In the go trials, go stimuli lasted 1 s (maximum RT), while in stop trials the combination of the go, the SSD, and the stop signal lasted 1 s in total, with SSD being initially set at 250 ms. Inter-trial interval lasted 4 s. Crucially, after each trial the SSD automatically varied in steps of 50 ms as a function of participants previous stop performance, decreasing after each unsuccessful stop trial and increasing after each successful stop trial, ensuring an overall successful inhibition rate near 50%, and so a p(respond|signal)  0.50. The task included an initial practice block providing feedback after each trial. Relevant descriptive statistics obtained from the task included: the probability of go omissions, probability of choice errors on go trials, RT on go trials, probability of responding on a stop trial, Stop Signal Delay, Stop Signal Reaction Time, RT of go responses on unsuccessful stop trials. The Stop Signal data collected from each participant were screened according to the following outlier rejection criteria66: (1) probability of responding on stop trials < 40% or > 60%; (2) probability of go omissions > 25%; (3) probability of choice errors on go trial > 10%; (4) violation of the independent race model (RT of go responses on unsuccessful stop trials > RT on go trials); (5) either negative SSRT or SSRT < 50 ms. These exclusion criteria were adopted because they help to ensure that participants followed the instruction and got engaged throughout the task66. One participant was excluded for matching exclusion criteria (4) and replaced with another one. In the present study, we used a non-parametric approach for SSRT’s estimation using the integration method with the replacement of go omissions with the maximum goRT9. Overall, the whole task comprised 1 practice block of 32 trials (8 stop trials) and 5 experimental blocks of 96 trials (24 stop trials) each. Between blocks, participants were reminded about the instructions and provided with block-based feedback on their performance.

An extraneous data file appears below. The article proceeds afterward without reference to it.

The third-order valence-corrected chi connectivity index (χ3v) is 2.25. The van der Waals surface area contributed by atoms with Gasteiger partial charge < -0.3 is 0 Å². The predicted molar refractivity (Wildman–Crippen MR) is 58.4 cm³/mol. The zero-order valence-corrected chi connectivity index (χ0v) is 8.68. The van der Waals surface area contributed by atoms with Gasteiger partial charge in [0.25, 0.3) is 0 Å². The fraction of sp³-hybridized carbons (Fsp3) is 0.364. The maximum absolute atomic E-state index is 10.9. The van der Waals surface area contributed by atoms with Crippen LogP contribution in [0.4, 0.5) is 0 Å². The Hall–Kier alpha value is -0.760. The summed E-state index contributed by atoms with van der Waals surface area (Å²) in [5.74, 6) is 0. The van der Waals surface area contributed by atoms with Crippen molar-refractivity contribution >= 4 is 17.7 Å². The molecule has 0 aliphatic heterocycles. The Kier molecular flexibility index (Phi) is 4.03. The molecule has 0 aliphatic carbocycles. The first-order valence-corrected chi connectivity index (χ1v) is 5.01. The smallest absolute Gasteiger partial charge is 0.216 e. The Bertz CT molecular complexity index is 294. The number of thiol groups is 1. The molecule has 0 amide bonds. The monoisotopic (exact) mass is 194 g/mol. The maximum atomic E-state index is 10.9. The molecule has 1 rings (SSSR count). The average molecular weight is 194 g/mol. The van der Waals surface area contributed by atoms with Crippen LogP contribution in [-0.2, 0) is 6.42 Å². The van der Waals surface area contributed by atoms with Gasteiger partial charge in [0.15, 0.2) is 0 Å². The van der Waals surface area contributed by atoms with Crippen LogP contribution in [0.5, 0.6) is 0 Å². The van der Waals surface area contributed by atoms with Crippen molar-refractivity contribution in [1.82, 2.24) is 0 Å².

Participants took part in either the TMS session or the behavioral task, administered in random order on the same day with a 10 min break between them. The TMS session took place in the TMS/EMG laboratory of ITAB for about 35 min, following the same procedure already described above for each participant. The behavioral task took place in one of the Data Collecting Booths of the TEAMLab of ITAB for about 40 min. During the behavioral task, participants sat on a comfortable chair in front of a computer monitor with a resolution of 1024 horizontal pixels by 768 vertical pixels, at a distance of approximately 56–57 cm. The tasks were administered on Windows 7 using MATLAB R2016b. The computer monitor refresh rate was set to 60 Hz. Once finished the two parts of the experiment, participants were debriefed.